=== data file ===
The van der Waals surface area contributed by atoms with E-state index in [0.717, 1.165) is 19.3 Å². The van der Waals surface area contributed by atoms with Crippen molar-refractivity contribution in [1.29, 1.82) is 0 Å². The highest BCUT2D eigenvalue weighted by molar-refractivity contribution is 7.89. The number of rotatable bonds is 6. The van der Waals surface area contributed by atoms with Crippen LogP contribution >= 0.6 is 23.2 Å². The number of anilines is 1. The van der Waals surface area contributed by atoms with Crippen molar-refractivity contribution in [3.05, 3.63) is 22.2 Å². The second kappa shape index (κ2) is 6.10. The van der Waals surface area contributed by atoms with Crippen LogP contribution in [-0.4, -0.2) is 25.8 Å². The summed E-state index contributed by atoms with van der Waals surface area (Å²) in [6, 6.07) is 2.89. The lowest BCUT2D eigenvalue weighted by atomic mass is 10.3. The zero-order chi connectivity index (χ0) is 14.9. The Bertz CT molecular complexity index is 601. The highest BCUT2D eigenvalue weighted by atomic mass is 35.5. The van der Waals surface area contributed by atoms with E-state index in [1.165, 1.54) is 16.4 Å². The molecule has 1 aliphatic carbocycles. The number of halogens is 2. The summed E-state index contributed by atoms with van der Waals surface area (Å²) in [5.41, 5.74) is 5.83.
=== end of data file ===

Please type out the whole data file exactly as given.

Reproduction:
The van der Waals surface area contributed by atoms with E-state index in [0.717, 1.165) is 19.3 Å². The van der Waals surface area contributed by atoms with Crippen molar-refractivity contribution in [1.29, 1.82) is 0 Å². The highest BCUT2D eigenvalue weighted by molar-refractivity contribution is 7.89. The number of rotatable bonds is 6. The van der Waals surface area contributed by atoms with Crippen LogP contribution >= 0.6 is 23.2 Å². The number of anilines is 1. The van der Waals surface area contributed by atoms with Crippen molar-refractivity contribution in [3.05, 3.63) is 22.2 Å². The second kappa shape index (κ2) is 6.10. The van der Waals surface area contributed by atoms with Crippen LogP contribution in [-0.4, -0.2) is 25.8 Å². The summed E-state index contributed by atoms with van der Waals surface area (Å²) in [6, 6.07) is 2.89. The lowest BCUT2D eigenvalue weighted by atomic mass is 10.3. The zero-order chi connectivity index (χ0) is 14.9. The Bertz CT molecular complexity index is 601. The highest BCUT2D eigenvalue weighted by atomic mass is 35.5. The van der Waals surface area contributed by atoms with E-state index in [1.165, 1.54) is 16.4 Å². The molecule has 1 aliphatic carbocycles. The number of halogens is 2. The summed E-state index contributed by atoms with van der Waals surface area (Å²) in [5.41, 5.74) is 5.83.